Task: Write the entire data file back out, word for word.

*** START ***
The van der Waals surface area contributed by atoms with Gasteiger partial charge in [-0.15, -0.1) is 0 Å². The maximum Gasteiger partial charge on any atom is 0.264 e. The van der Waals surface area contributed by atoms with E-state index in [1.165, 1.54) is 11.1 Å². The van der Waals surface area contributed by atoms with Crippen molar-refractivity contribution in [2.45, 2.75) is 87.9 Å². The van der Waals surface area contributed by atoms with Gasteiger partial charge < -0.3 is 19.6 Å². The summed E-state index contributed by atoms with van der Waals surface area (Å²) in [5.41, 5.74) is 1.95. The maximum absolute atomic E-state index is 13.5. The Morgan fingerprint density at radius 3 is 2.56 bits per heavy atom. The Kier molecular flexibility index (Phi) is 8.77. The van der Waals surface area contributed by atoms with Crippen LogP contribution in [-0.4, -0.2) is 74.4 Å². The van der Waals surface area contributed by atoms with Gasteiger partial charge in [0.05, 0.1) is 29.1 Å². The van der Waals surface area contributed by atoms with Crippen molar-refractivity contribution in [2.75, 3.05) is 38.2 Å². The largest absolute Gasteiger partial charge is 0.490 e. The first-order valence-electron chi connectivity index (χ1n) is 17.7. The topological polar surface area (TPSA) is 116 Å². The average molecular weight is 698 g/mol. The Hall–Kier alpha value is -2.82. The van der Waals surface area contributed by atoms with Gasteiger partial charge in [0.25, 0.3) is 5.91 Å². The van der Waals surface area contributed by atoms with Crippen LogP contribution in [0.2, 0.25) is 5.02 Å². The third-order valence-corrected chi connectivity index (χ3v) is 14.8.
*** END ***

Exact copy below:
The van der Waals surface area contributed by atoms with Gasteiger partial charge in [-0.15, -0.1) is 0 Å². The maximum Gasteiger partial charge on any atom is 0.264 e. The van der Waals surface area contributed by atoms with E-state index in [1.165, 1.54) is 11.1 Å². The van der Waals surface area contributed by atoms with Crippen molar-refractivity contribution in [2.45, 2.75) is 87.9 Å². The van der Waals surface area contributed by atoms with Gasteiger partial charge < -0.3 is 19.6 Å². The summed E-state index contributed by atoms with van der Waals surface area (Å²) in [5.41, 5.74) is 1.95. The maximum absolute atomic E-state index is 13.5. The Morgan fingerprint density at radius 3 is 2.56 bits per heavy atom. The Kier molecular flexibility index (Phi) is 8.77. The van der Waals surface area contributed by atoms with Crippen LogP contribution in [-0.4, -0.2) is 74.4 Å². The van der Waals surface area contributed by atoms with Gasteiger partial charge in [0.05, 0.1) is 29.1 Å². The van der Waals surface area contributed by atoms with Crippen molar-refractivity contribution in [2.75, 3.05) is 38.2 Å². The largest absolute Gasteiger partial charge is 0.490 e. The first-order valence-electron chi connectivity index (χ1n) is 17.7. The topological polar surface area (TPSA) is 116 Å². The average molecular weight is 698 g/mol. The Hall–Kier alpha value is -2.82. The van der Waals surface area contributed by atoms with Gasteiger partial charge in [0.25, 0.3) is 5.91 Å². The van der Waals surface area contributed by atoms with Crippen LogP contribution in [0.2, 0.25) is 5.02 Å². The third-order valence-corrected chi connectivity index (χ3v) is 14.8.